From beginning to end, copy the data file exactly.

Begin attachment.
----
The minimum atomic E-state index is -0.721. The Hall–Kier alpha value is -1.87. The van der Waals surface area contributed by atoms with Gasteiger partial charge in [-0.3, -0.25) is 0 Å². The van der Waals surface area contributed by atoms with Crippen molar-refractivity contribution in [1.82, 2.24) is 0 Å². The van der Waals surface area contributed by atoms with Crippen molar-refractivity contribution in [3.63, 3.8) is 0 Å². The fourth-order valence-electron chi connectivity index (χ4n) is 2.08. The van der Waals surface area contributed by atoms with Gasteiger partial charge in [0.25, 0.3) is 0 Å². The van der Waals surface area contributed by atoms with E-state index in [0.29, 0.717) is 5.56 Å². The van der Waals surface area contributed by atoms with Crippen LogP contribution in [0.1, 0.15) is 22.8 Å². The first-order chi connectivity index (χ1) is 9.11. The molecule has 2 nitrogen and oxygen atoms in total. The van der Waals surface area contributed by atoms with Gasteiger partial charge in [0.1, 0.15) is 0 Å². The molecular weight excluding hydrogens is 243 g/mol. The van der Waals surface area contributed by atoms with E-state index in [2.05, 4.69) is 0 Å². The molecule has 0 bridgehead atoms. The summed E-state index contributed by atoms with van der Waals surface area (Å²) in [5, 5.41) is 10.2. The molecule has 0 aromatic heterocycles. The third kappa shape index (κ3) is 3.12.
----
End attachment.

The minimum atomic E-state index is -0.721. The Hall–Kier alpha value is -1.87. The van der Waals surface area contributed by atoms with Gasteiger partial charge in [-0.3, -0.25) is 0 Å². The van der Waals surface area contributed by atoms with Crippen molar-refractivity contribution in [1.82, 2.24) is 0 Å². The van der Waals surface area contributed by atoms with Crippen molar-refractivity contribution in [3.63, 3.8) is 0 Å². The fourth-order valence-electron chi connectivity index (χ4n) is 2.08. The van der Waals surface area contributed by atoms with Gasteiger partial charge in [0.25, 0.3) is 0 Å². The van der Waals surface area contributed by atoms with E-state index in [0.29, 0.717) is 5.56 Å². The van der Waals surface area contributed by atoms with Crippen LogP contribution in [0.1, 0.15) is 22.8 Å². The first-order chi connectivity index (χ1) is 9.11. The molecule has 2 nitrogen and oxygen atoms in total. The van der Waals surface area contributed by atoms with Gasteiger partial charge in [0.1, 0.15) is 0 Å². The molecular weight excluding hydrogens is 243 g/mol. The van der Waals surface area contributed by atoms with E-state index in [2.05, 4.69) is 0 Å². The molecule has 0 bridgehead atoms. The summed E-state index contributed by atoms with van der Waals surface area (Å²) in [5, 5.41) is 10.2. The molecule has 0 aromatic heterocycles. The third kappa shape index (κ3) is 3.12.